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Tv Review : 'The In-the-red Blues': Debt Crisis Simplified

September 10, 1987|BILL STEIGERWALD

Remember that old line about the national debt? That it didn't matter how big it got because it's just money we owe to ourselves?

Well, tonight's "CBS Reports: The In-the-Red Blues" (10 p.m., Channels 2 and 8) destroys that common economic fallacy by showing how America's national borrowing binge has created yet another new crisis: the debt crisis.

Despite the booming stock market, anchor Lesley Stahl says--in what is a lively if doomsdayish survey of our current economic landscape--that the United States is no longer the economic power it was 25 years ago.

How that came to pass--how we went from being the world's biggest lender to the world's biggest borrower--and what it portends for a country cozy in its faith in steady economic progress are what Stahl and economics correspondent Robert Krulwich set out to explain.

They do a pretty good job and cover a lot of ground--maybe too much too quickly too superficially, considering some of the complicated subject matter: the effect that a huge national debt will have on our children, the nearly impossible political difficulties of cutting back government programs or benefits such as Social Security, the irony of how the Japanese are funding much of our borrowing with the dollars they've earned by selling us Sonys and Hondas.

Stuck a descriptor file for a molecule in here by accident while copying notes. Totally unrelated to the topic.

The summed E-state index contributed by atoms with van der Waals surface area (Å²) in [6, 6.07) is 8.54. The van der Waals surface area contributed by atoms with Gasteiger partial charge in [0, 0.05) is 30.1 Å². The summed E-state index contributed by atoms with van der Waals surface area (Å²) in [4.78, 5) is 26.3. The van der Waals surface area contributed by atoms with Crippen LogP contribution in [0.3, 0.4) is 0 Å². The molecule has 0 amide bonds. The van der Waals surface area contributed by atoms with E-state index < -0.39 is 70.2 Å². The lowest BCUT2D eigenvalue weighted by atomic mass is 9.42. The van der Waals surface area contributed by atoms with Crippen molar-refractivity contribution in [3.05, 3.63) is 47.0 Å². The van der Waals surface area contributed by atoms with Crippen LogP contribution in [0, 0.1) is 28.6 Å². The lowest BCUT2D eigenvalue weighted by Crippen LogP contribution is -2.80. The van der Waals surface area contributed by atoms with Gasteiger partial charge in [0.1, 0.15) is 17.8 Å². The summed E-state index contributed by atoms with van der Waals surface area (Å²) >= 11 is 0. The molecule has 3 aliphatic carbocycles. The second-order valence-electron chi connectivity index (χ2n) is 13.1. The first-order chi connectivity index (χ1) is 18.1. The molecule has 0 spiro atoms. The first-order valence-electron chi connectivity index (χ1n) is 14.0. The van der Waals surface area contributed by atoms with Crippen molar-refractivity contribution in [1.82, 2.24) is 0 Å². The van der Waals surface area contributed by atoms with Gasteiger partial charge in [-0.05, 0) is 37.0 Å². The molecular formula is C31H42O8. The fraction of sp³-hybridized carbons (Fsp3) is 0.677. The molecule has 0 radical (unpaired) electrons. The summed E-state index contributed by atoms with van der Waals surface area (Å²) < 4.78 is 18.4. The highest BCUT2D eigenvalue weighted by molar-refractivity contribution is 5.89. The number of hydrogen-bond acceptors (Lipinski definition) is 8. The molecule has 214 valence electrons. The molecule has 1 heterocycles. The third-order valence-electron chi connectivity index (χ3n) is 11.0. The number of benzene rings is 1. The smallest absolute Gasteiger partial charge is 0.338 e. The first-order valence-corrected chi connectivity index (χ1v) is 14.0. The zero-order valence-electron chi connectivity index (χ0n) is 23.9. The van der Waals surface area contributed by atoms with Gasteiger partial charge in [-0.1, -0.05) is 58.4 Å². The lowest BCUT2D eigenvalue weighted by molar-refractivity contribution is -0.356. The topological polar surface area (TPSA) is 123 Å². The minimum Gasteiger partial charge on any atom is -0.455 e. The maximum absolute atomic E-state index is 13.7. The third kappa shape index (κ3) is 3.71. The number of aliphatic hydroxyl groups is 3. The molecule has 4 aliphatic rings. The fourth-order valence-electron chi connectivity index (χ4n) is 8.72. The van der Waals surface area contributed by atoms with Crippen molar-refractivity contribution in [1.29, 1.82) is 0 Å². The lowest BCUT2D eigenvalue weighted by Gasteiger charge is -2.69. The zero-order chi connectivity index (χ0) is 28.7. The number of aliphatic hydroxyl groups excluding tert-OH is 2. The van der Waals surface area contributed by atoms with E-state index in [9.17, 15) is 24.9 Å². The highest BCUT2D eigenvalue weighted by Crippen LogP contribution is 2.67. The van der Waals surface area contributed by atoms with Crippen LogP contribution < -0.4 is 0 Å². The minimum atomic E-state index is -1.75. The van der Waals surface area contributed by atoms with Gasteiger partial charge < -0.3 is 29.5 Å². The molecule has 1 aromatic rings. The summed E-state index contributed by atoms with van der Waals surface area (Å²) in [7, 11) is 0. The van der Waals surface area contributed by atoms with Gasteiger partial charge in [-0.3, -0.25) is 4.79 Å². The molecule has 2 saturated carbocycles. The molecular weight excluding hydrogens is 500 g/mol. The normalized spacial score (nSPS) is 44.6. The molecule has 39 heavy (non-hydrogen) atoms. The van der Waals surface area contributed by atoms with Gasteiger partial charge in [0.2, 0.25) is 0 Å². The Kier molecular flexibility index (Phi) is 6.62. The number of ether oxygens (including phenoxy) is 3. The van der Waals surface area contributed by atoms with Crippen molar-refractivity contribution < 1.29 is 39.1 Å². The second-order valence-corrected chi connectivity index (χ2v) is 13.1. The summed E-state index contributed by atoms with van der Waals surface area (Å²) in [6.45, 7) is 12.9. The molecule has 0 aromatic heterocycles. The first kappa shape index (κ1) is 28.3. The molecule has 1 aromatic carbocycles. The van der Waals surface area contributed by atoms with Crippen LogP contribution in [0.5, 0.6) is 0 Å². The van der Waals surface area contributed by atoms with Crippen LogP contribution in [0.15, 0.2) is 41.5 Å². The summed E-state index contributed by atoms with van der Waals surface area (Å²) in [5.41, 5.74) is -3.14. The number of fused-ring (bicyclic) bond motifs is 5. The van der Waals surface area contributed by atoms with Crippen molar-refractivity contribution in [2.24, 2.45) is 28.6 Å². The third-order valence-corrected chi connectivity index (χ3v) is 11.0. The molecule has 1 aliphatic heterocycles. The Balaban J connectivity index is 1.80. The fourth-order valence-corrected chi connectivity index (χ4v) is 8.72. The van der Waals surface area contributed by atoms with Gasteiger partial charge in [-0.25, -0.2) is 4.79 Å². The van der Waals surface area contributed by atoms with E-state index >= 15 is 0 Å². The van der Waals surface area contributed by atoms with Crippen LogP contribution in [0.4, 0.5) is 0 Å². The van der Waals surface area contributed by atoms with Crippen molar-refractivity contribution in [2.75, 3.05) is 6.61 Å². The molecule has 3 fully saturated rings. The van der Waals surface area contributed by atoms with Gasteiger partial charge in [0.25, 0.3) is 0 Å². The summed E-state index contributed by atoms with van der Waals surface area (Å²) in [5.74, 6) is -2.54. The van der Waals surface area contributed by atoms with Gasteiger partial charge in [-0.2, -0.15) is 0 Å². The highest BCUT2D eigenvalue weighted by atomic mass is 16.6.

As usual, agreement among economic experts such as former Carter Administration adviser Charles Schultze and Nobel Prize-winning economist James Buchanan is rare. Opinions collide and contradict, especially when politicians such as Rep. Jack Kemp (R--N.Y.) get their say: "The doom-sayers are wrong. We're not going to hell in a hand basket if we make the right choices and don't panic and start raising taxes. . . ."

Contrarily, Rep. Richard Gephardt (D--Mo.) says he'd cut defense spending and raise "revenues" to balance the budget. In a funny but telling exchange, Stahl, bless her, challenges Gephardt on his repeated use of the euphemism revenues when he's really talking about taxes.

"Why do you say revenues ? " she asks. "What about taxes ? Is that a T-word? You can't say taxes? "

Gephardt reluctantly uses the T-word.

Many might disagree strongly with her conclusion that we are all collectively to blame for the debt problem. But overall, Stahl and company inject a lot of life and even some wit into a subject that usually induces sleep faster than a morning lecture on the history of the Federal Reserve Board.

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